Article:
The GI of a food is defined as the 2-hour incremental area under the blood glucose curve after consumption of a food portion which contains a specific amount, usually 50 g, of available carbohydrate, divided by the corresponding area after consumption of a portion of a reference food, usually glucose or white bread, which contains the same amount of available carbohydrate, and multiplied by 100 to be expressed as a percentage. GI values for foods in the Health ABC study FFQ were compiled by the Clinical Nutrition Research Center of the University of North Carolina from the literature, and modified if necessary to better match FFQ foods (16). A computer program was written in SAS (SAS Institute Inc., Cary, NC) to calculate the dietary GI and GL for each participant. The program first determined the amount of available carbohydrate in one serving of each food by subtracting the amount of fiber from the amount of total carbohydrate per serving. To obtain the GL of a serving of the food, the amount of available carbohydrate per serving was multiplied by the food’s GI value, and divided by 100. To determine the dietary GL for each subject, each food’s GL was multiplied by the daily frequency of consumption of the food, and these products were summed over all foods. The dietary GI for each subject was computed by dividing dietary GL by daily total available carbohydrate intake and multiplying by 100. These methods of calculating dietary GI and GL are endorsed by a joint report of the Food and Agriculture Organization (FAO) and World Health Organization (WHO), and by the International Table of Glycemic Index and Glycemic Load Values: 2002 (16,24).

Diagnosis of type 2 diabetes

In this study, type 2 diabetes was defined by 1) annual report of physician diagnosis, 2) reported use of exogenous insulin or oral hypoglycemic medication, assessed in years 2, 3, 5 and 6, or 3) in accordance with current ADA criteria, fasting serum glucose 3126 mg/dl, measured in years 2, 4 and 6 (25).

Sociodemographic and lifestyle variables

Sociodemographic variables including age, gender, self-identified racial group and education, and lifestyle variables including smoking status, alcohol consumption, and physical activity were assessed at baseline of the Health ABC study. Lifetime pack-years of cigarette smoking were calculated by multiplying cigarette packs smoked per day by the number of years of smoking. Physical activity was evaluated by a standardized questionnaire specifically designed for the Health ABC study. This questionnaire was derived from the leisure time physical activity questionnaire and included activities commonly performed by older adults (26). The frequency, duration, and intensity of specific activities were determined, and approximate metabolic equivalent unit (MET) values assigned to each activity category to estimate weekly energy expenditure.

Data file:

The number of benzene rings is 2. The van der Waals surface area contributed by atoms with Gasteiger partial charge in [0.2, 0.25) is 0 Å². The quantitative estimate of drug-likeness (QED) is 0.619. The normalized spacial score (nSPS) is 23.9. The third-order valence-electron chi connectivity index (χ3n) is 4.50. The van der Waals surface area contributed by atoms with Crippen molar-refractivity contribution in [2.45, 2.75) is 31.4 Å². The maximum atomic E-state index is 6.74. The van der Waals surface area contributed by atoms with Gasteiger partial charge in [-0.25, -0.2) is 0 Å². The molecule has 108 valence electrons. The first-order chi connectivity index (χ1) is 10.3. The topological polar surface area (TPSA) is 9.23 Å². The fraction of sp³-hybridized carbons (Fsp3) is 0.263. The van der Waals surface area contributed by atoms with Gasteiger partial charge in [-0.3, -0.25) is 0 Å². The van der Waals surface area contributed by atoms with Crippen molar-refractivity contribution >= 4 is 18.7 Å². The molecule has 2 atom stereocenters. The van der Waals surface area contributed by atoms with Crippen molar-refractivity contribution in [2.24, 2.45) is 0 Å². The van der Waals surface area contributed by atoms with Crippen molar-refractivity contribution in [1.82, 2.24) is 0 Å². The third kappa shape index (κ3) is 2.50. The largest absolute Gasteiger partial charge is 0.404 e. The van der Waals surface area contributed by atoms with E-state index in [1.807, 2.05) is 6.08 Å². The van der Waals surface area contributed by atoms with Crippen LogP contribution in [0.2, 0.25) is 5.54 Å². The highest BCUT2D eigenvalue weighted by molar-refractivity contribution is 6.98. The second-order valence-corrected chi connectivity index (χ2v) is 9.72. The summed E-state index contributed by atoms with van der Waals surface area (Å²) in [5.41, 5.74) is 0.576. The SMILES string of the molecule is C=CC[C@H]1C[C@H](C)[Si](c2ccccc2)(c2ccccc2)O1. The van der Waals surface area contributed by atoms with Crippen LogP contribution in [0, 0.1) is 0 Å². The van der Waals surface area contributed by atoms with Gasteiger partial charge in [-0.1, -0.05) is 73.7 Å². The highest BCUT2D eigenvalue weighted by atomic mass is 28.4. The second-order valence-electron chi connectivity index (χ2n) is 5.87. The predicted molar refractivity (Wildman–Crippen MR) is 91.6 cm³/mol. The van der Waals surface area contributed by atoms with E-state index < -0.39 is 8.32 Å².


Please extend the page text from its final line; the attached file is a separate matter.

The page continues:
Statistical analysis

Characteristics of men and women were compared by Student’s t test and chi-square test. Dietary GI and GL were adjusted for total calorie intake using the residuals method of Willett et al (27). Participants were categorized into quintiles of energy-adjusted dietary GI and GL, and baseline characteristics were examined according to dietary GI and GL. Means of quintiles 2 through 5 were compared to those of quintile 1 with Dunnett’s test for continuous variables and chi-square test for categorical variables. Linear regression was used to assess trends of continuous variables in relation to dietary GI and GL, and Mantel-Haenszel chi-square test was used to examine trends of categorical variables across quintiles of dietary GI and GL.